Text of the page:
Despite Absence of Settlement, Unclaimed Funds To Be Distributed To Government Or Charity Rather Than Revert To Dish Network
Last week, the federal judge presiding over a class action against Dish Network (“Dish”) denied a request for reversion of $11 million in unclaimed funds, deciding instead that the funds—which were the product of a trial rather than a settlement—should escheat to the government or be donated to a charity. See Krakauer v. Dish Network, LLC, No. 14-0333 (M.D.N.C. Oct. 27, 2020).
In denying Dish’s request for reversion, the court explained that “[t]he TCPA is a deterrence statute, and reversion does not support th[at] statutory goal.” Id. at 10. It then cited cases for the proposition that unclaimed funds should not revert to a defendant if doing so would undermine the deterrence function of damages. Id. at 5 (citing In re Lupron Mktg. & Sales Practices Litig., 677 F.3d 21, 32-33 (1st Cir. 2012); Six Mexican Workers v. Ariz. Citrus Growers, 904 F.2d 1301, 1307 (9th Cir. 1990)).
Notably, the court rejected Dish’s argument that requiring it to pay uninjured parties would violate due process, holding instead that a defendant has “no interest in any part of the fund” remaining after judgment. Id. at 13-14 (quoting Boeing Co. v. Van Gemert, 444 U.S. 472, 481 (1980)). It concluded by appointing a special master to determine whether a suitable cy pres recipient exists or whether the funds should instead escheat to the government. Id. at 15.
The Dish court’s refusal to allow unclaimed funds to revert to the defendant puts it at odds with a long line of cases holding that cy pres distributions are appropriate only if the parties have agreed to such a distribution in the terms of a settlement. See, e.g., In re Motorsports Merchandise Antitrust Litig., 160 F. Supp. 2d 1392, 1395 (N.D. Ga. 2001) (noting that courts are “typically reluctant to authorize cy pres distributions in a litigated class action context”); Allapattah Servs., Inc. v. Exxon Corp., 157 F. Supp. 2d 1291, 1305-06 (S.D. Fla. 2001) (noting that a cy pres distribution in the absence of a settlement would “violate [the defendant’s] substantive rights”), aff’d, 333 F.3d 1248 (11th Cir. 2003); see also Eisen v. Carlisle & Jacquelin, 479 F.2d 1005, 1012, 1018 (2d Cir. 1973) (explaining that settled class actions are a “consensual affair made possible by the agreement of the parties,” and that cy pres distribution without the defendant’s consent is “illegal” and “wholly improper”). Indeed, the Van Gemert decision cited by the Dish court actually found that defendants in class actions that are litigated rather than settled do have “a colorable claim for the return of excess money.” See Van Gemert, 444 U.S. at 481-82 & n.7. That strongly suggests that cy pres awards—which, it should be said, are controversial even in settled cases—are indeed unlawful if the defendant did not agree to such a distribution.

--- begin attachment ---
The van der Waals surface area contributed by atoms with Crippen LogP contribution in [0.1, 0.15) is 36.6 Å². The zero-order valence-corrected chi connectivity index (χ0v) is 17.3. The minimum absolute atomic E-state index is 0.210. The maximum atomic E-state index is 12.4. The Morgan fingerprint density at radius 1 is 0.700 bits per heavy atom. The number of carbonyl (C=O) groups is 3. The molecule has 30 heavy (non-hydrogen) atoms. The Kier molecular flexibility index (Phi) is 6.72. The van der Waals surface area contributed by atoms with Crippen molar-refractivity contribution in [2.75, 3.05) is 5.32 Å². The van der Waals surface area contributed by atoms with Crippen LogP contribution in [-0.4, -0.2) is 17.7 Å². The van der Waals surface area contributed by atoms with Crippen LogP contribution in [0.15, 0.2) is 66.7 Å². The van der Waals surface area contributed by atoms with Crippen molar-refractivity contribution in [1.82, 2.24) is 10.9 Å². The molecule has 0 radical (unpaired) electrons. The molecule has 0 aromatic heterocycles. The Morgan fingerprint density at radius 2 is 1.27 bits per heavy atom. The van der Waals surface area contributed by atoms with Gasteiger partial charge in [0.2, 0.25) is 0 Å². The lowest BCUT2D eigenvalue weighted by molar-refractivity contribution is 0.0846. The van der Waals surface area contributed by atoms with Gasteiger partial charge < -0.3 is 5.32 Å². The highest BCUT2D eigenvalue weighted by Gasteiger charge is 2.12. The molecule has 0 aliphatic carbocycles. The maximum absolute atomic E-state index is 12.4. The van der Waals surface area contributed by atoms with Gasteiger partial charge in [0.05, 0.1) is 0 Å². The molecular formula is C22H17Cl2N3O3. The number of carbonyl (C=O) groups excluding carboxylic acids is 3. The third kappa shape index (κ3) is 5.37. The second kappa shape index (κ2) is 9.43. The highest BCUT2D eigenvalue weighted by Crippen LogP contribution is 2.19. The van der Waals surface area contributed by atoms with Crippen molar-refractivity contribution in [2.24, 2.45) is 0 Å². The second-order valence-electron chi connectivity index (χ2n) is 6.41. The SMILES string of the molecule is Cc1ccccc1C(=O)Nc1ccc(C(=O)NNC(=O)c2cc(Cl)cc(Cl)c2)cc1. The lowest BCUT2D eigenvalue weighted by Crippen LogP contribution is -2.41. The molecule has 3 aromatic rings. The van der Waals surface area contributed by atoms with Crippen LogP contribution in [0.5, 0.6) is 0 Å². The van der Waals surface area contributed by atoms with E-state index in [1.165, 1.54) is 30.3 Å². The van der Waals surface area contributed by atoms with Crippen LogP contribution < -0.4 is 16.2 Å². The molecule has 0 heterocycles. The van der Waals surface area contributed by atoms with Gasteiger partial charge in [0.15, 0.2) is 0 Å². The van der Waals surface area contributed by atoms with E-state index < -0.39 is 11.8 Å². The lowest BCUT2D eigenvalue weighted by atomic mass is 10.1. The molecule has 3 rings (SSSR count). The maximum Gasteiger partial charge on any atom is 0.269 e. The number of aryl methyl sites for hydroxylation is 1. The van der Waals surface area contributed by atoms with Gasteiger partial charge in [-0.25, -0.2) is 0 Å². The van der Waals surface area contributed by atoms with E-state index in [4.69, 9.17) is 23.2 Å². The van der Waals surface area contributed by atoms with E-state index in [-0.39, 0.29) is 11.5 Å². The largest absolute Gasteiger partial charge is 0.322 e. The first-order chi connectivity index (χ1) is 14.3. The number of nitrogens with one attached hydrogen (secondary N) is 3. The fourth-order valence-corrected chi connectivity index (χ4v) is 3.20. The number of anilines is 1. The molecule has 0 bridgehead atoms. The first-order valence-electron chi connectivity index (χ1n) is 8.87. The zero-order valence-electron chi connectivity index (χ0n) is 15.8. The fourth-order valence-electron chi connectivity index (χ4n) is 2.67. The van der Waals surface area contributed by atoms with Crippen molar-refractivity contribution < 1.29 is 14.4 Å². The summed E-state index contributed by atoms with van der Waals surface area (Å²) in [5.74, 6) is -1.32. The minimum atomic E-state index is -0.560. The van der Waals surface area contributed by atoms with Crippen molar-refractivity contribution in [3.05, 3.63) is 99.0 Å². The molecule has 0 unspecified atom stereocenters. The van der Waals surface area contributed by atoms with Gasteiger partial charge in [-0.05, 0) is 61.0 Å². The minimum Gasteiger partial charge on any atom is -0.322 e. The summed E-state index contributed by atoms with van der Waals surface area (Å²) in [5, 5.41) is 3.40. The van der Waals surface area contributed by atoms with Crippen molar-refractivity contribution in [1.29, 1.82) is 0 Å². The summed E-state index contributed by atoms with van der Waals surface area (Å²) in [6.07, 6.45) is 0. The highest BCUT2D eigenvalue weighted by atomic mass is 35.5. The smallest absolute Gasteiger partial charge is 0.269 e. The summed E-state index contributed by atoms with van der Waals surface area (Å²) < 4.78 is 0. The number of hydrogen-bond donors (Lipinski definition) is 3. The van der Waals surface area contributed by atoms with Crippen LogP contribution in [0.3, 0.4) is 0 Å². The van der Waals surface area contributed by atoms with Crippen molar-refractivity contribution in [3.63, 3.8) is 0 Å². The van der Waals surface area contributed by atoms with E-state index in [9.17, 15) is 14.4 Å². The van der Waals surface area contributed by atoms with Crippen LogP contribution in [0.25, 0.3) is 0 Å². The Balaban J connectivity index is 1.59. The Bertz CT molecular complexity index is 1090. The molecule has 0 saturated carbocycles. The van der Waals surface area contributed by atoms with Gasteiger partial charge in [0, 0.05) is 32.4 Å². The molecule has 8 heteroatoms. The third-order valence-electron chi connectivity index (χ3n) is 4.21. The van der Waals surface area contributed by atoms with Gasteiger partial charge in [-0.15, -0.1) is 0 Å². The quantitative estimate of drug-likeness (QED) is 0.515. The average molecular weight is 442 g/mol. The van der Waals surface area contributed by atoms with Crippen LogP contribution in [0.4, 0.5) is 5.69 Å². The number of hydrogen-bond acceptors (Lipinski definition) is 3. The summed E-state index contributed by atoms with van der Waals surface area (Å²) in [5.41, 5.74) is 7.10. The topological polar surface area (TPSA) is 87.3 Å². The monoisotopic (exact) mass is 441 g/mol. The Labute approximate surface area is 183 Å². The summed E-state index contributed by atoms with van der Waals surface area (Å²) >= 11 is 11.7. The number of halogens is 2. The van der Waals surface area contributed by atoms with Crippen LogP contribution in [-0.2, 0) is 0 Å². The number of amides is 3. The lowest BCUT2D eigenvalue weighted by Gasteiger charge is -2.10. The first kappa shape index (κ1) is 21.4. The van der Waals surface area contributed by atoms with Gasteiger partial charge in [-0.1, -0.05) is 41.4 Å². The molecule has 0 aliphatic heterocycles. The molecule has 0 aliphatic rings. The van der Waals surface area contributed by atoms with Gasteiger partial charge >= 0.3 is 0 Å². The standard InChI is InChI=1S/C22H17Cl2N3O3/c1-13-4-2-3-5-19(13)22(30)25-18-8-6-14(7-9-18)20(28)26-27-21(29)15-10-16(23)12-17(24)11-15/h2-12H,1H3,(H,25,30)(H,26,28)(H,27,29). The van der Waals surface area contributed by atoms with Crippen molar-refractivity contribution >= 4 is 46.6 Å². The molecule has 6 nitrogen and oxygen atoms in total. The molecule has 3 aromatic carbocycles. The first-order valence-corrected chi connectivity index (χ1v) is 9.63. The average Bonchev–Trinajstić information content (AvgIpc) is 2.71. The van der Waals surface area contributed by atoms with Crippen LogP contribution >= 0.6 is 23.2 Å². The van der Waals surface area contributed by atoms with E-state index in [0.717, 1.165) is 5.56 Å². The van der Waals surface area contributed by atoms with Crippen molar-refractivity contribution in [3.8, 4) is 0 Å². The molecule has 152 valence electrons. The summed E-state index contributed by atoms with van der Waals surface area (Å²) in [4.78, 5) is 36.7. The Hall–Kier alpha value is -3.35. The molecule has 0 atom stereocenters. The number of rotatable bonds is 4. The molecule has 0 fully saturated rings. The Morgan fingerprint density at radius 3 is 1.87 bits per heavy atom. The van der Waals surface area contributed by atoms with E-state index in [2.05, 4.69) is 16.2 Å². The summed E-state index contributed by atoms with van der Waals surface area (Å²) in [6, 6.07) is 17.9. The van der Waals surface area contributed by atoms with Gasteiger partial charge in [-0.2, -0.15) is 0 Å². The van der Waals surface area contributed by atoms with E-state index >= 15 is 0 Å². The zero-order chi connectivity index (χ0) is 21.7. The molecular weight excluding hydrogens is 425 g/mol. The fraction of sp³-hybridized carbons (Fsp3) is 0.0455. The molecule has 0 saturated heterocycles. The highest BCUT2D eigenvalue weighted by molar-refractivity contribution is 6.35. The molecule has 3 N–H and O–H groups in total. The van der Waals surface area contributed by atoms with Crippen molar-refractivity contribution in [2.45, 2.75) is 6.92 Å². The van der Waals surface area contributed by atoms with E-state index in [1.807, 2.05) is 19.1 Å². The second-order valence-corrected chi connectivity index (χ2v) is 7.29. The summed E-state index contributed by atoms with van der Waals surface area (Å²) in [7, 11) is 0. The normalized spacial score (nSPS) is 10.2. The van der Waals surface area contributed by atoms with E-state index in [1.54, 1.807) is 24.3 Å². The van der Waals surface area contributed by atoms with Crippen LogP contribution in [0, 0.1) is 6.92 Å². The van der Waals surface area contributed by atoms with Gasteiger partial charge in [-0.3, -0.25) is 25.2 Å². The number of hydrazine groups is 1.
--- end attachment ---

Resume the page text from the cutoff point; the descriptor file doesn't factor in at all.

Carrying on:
Whether the court ultimately orders a cy pres distribution will likely turn on the special master’s ability to identify an appropriate recipient. We will continue to monitor the discussion of cy pres in this case as it develops.